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i'm surprised they are still proposing such massive projects in the current market. i'll be nice and take it as a sign of optimism, but we shall see.
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  #3  
Old Posted Nov 4, 2008, 1:18 PM
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Originally Posted by StatenIslander237 View Post
i'm surprised they are still proposing such massive projects in the current market. i'll be nice and take it as a sign of optimism, but we shall see.
Well, this isn't a new proposal, and it has a 2018 completion date. It'll be built out like everything else in the area, a tower at a time.

Quote:
The project is still in its very early stages of review. In December, Extell expects to start the "scoping," a seemingly inane step that allows lengthy public comment on what the draft environmental impact statement should contain. That clears the way for the project, some months later, to go through the city's seven-month approval process for a rezoning, which will be the last major hurdle.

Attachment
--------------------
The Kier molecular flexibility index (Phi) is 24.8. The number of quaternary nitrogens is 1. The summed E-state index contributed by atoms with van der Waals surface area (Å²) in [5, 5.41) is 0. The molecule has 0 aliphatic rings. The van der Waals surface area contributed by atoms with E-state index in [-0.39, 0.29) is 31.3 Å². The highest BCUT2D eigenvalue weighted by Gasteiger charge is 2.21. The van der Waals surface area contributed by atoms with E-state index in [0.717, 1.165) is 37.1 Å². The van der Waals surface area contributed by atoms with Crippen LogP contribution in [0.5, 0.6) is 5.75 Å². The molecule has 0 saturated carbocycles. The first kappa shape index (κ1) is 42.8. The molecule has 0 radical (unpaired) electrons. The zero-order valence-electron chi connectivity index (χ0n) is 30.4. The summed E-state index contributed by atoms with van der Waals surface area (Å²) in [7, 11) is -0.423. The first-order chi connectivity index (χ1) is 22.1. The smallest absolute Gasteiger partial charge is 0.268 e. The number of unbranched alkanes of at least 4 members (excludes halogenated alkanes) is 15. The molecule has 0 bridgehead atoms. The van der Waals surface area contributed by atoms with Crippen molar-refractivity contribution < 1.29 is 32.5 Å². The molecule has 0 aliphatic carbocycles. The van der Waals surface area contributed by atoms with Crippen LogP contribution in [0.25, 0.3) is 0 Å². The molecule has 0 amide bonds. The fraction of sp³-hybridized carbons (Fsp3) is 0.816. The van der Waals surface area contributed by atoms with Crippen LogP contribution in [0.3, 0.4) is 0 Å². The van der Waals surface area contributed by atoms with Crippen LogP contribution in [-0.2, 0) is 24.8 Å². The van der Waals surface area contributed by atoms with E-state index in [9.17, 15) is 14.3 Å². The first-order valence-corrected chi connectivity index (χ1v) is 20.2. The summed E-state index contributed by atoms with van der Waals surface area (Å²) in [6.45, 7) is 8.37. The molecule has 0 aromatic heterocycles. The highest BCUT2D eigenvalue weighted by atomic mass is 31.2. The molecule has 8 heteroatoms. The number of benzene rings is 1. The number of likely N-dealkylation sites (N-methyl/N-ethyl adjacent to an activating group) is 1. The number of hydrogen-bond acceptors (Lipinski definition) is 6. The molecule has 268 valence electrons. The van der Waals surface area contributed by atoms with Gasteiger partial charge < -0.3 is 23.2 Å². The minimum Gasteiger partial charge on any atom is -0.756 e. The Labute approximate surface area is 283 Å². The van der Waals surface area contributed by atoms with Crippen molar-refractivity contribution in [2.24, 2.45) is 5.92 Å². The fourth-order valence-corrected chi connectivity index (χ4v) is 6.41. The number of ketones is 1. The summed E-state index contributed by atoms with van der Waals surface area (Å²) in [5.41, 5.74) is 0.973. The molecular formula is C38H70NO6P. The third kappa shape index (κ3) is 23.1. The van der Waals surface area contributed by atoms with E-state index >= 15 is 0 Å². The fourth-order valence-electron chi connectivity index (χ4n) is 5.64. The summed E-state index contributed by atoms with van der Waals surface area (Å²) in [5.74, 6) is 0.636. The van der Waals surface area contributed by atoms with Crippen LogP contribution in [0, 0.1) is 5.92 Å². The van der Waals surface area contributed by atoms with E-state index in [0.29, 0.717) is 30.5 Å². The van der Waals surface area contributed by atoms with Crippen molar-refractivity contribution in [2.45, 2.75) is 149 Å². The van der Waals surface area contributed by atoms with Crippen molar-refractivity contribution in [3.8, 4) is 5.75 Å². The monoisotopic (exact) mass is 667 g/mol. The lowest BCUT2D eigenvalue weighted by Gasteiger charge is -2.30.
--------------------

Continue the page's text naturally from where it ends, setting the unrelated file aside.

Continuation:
It won't be starting anytime soon.
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  #4  
Old Posted Nov 26, 2008, 10:10 AM
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http://www.observer.com/2008/real-es...verside-center

Now Showing! Extell’s Portzamparc-Designed Riverside Center



by Eliot Brown
November 25, 2008

Long in the planning stages, Gary Barnett and his Extell Development Co. have finally let loose images of Riverside Center, their planned 3.3 million-square-foot mostly residential complex at the base of the West Side development once known as Trump City. The Department of City Planning put on its Web site today an environmental review document for the project, a draft scope, which outlined the specifics of what Extell wants to put on the site, currently a series of parking lots.